Native Americans were the first people who came through the pass centuries ago. They hunted in the area year round and built shelters that became their homes in the warm summer months to escape the valley heat below.
Later Spanish explorers and missionaries followed the Indian trails in search of converts. They were followed by the Mountain Men, most notably Jed Smith in 1826 - 1827, searching for the elusive but lucrative Beaver. Traders and Teamsters from Santa Fe brought goods from New Mexico to Los Angeles and returned home with bounty from the Southern California region.
The rutted path, used for eons, became known as the Santa Fe - Salt Lake Trail. Pioneer immigrant families traversed the pass with oxen driven wagons and carts seeking a new life in the west. With them came columns of Army soldiers, Cowboy's & Ranchers, Outlaws & Horse thieves,
One of the most renowned horse stealers was a Ute Indian named Walkara. Numerous times his band would drive up to three thousand head over the pass from Ranchos in Southern California into the high desert of Nevada and Utah. Often times the dust from their vast herds could be seen for fifty miles.
Nestled near the pass the picturesque Las Flores Ranch was the site of the March 25, 1866 ambush and murder of three cowboys, Edwin Parrish, Nephi Bemis and Pratt Whiteside by hostile Piute Indians. They set fire to several ranch buildings before retreating to their strongholds near present day Victorville.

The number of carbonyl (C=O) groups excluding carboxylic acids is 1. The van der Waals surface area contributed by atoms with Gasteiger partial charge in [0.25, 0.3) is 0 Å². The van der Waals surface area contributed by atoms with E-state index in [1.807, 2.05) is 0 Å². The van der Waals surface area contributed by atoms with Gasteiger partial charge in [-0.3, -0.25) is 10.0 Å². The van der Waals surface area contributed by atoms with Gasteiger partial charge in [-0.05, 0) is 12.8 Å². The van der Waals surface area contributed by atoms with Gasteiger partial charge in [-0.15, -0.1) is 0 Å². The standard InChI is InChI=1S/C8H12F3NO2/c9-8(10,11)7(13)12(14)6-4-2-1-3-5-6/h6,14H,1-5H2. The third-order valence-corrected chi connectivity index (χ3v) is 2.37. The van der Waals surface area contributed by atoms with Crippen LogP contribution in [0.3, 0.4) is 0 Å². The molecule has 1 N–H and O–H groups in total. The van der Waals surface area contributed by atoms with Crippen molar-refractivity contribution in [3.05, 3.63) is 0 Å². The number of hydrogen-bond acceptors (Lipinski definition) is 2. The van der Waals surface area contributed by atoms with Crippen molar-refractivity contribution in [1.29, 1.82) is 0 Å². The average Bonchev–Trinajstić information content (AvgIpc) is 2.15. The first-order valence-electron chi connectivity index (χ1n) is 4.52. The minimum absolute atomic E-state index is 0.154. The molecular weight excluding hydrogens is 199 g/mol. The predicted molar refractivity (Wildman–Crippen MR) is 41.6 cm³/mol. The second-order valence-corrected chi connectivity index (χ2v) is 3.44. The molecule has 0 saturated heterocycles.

Several Railroad companies conducted surveys in the pass but it wasn't until the early1880's that the California Southern Railroad was able to master the grade in a engineering feat to summit the nearly 4200 foot pass. It is now known as the Southern Pacific Railroad.
The dirt trail became a gravel road with a railroad grade adjacent to it. Eventually the road was widened for motor cars and eventually became a asphalt paved modern highway labeled interstate 15 that upwards to 200,000 air conditioned automobiles transcend north and south on a daily basis.
Some here may recall the image's on television yesterday (July 17, 2015) of the fiery inferno along a California freeway where vehicles were scorched on the roadway and passengers forced to flee the conflagration. That is Interstate 15 through Cajon Pass. Yesterdays event was but just another chapter in the long history that was at first just a foot trail used by Native Americans in search of food and shelter.
History is out there - just sometimes it can't be seen from the road.